PHILADELPHIA -- Roy Halladay is expected to start as scheduled Saturday against the Marlins in Miami.

Halladay struggled through the second-shortest start of his career Saturday against the Braves at Citizens Bank Park. He cited spasms in the back of his right shoulder as a culprit, only adding to his list of frustrations this season. But after throwing 32 pitches in a bullpen session Wednesday, Phillies pitching coach Rich Dubee pronounced Halladay ready to go.

"Right now, absolutely," Dubee said. "Unless he has some type of setback, if the spasms came back or whatever. But today was very encouraging."

Dubee said Halladay, who spent time on the disabled list earlier this season with a strained right latissimus dorsi, looked like a completely different pitcher than the one that lasted just 1 2/3 innings against the Braves.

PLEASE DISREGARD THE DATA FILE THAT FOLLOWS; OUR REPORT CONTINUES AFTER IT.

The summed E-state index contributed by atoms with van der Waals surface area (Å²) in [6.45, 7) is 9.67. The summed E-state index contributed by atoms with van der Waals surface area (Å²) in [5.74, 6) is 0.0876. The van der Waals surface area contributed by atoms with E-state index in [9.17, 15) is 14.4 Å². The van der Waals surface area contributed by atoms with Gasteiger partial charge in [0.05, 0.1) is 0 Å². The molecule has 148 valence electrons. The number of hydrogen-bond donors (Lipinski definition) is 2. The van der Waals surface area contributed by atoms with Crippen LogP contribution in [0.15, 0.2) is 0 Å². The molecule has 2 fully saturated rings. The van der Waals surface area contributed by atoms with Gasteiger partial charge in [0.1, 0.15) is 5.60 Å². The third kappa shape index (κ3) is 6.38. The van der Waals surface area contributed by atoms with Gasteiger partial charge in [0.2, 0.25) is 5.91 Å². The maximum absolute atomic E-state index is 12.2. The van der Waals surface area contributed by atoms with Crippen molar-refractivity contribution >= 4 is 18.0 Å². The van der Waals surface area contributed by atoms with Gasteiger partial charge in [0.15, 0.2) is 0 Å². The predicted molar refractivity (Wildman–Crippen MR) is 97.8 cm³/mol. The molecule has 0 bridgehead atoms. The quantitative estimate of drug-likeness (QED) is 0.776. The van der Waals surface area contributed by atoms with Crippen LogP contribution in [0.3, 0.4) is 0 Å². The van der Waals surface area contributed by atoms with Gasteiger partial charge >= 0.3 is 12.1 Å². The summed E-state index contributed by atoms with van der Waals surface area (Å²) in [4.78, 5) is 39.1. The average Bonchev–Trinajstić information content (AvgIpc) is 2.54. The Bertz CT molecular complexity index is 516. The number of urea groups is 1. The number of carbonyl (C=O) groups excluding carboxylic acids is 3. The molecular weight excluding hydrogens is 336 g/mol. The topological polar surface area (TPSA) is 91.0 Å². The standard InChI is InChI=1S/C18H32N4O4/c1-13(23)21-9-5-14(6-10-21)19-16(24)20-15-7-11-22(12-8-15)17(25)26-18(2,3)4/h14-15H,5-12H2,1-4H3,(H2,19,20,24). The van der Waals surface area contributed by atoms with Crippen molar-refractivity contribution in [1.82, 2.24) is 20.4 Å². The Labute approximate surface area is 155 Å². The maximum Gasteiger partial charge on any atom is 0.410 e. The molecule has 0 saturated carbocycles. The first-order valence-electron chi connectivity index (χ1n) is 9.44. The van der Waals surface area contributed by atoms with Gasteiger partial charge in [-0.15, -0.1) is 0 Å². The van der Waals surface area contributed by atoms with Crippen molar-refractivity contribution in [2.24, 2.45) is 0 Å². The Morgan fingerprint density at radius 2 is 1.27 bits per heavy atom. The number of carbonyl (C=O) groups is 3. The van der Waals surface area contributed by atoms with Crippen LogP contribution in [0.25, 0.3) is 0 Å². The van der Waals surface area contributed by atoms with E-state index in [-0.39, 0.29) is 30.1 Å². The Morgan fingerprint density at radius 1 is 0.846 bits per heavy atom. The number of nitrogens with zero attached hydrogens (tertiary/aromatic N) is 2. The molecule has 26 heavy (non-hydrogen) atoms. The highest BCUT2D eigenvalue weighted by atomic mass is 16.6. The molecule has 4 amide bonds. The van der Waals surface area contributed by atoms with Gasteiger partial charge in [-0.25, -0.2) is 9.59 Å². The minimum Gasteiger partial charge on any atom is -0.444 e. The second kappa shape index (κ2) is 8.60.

He reiterated if there is no risk of injury and Halladay wants to pitch, Halladay should pitch.

"This guy is super accountable," Dubee said. "He feels like he should carry his end of the bargain. And he has. First of all, he came back faster than we expected from the injury with one rehab start. Second of all, there are a lot of guys in this game that wouldn't have come back as early -- if come back -- period. They would have just laid down for the year, and this guy wasn't about to lay down.

"This is the top of accountability. He isn't happy with his season. He came here to win, and he feels like he didn't hold up his end of the bargain. I think he's held up more than his end of the bargain just coming back from the injury that he came back from. But he's going to do anything he can to come back next year. He is open minded, and we're going to put together a program that hopefully is going to fix all this."